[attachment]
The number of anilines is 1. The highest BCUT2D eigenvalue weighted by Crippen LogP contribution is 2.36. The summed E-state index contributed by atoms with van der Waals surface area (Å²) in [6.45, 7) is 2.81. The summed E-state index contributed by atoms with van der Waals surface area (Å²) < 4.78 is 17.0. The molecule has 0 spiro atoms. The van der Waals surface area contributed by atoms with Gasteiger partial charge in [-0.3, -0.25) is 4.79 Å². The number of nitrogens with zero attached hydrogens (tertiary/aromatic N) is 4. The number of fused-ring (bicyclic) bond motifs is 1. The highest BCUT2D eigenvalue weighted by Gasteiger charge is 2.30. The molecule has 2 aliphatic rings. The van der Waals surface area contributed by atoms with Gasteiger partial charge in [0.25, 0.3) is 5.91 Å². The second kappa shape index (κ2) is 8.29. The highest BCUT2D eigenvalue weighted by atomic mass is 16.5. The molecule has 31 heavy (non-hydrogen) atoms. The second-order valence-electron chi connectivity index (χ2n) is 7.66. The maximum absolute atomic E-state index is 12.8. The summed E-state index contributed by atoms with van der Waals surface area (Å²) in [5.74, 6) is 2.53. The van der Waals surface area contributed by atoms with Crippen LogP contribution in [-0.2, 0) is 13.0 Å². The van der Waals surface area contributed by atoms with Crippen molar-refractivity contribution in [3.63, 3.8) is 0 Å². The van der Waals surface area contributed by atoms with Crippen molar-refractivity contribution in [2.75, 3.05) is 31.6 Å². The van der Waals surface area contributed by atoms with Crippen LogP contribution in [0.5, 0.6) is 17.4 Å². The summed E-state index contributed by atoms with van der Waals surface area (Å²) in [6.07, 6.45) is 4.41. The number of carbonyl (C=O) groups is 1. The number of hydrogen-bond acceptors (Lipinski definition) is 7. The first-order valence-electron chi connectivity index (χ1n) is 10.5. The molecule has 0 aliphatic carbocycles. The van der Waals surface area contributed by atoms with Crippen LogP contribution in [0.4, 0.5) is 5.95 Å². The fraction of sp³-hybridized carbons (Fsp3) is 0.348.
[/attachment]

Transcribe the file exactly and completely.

The number of anilines is 1. The highest BCUT2D eigenvalue weighted by Crippen LogP contribution is 2.36. The summed E-state index contributed by atoms with van der Waals surface area (Å²) in [6.45, 7) is 2.81. The summed E-state index contributed by atoms with van der Waals surface area (Å²) < 4.78 is 17.0. The molecule has 0 spiro atoms. The van der Waals surface area contributed by atoms with Gasteiger partial charge in [-0.3, -0.25) is 4.79 Å². The number of nitrogens with zero attached hydrogens (tertiary/aromatic N) is 4. The number of fused-ring (bicyclic) bond motifs is 1. The highest BCUT2D eigenvalue weighted by Gasteiger charge is 2.30. The molecule has 2 aliphatic rings. The van der Waals surface area contributed by atoms with Gasteiger partial charge in [0.25, 0.3) is 5.91 Å². The second kappa shape index (κ2) is 8.29. The highest BCUT2D eigenvalue weighted by atomic mass is 16.5. The molecule has 31 heavy (non-hydrogen) atoms. The second-order valence-electron chi connectivity index (χ2n) is 7.66. The maximum absolute atomic E-state index is 12.8. The summed E-state index contributed by atoms with van der Waals surface area (Å²) in [5.74, 6) is 2.53. The van der Waals surface area contributed by atoms with Crippen LogP contribution in [-0.2, 0) is 13.0 Å². The van der Waals surface area contributed by atoms with Crippen molar-refractivity contribution in [3.63, 3.8) is 0 Å². The van der Waals surface area contributed by atoms with Crippen molar-refractivity contribution in [2.75, 3.05) is 31.6 Å². The van der Waals surface area contributed by atoms with Crippen LogP contribution in [0.5, 0.6) is 17.4 Å². The summed E-state index contributed by atoms with van der Waals surface area (Å²) in [6.07, 6.45) is 4.41. The number of carbonyl (C=O) groups is 1. The number of hydrogen-bond acceptors (Lipinski definition) is 7. The first-order valence-electron chi connectivity index (χ1n) is 10.5. The molecule has 0 aliphatic carbocycles. The van der Waals surface area contributed by atoms with Crippen LogP contribution in [0.4, 0.5) is 5.95 Å². The fraction of sp³-hybridized carbons (Fsp3) is 0.348.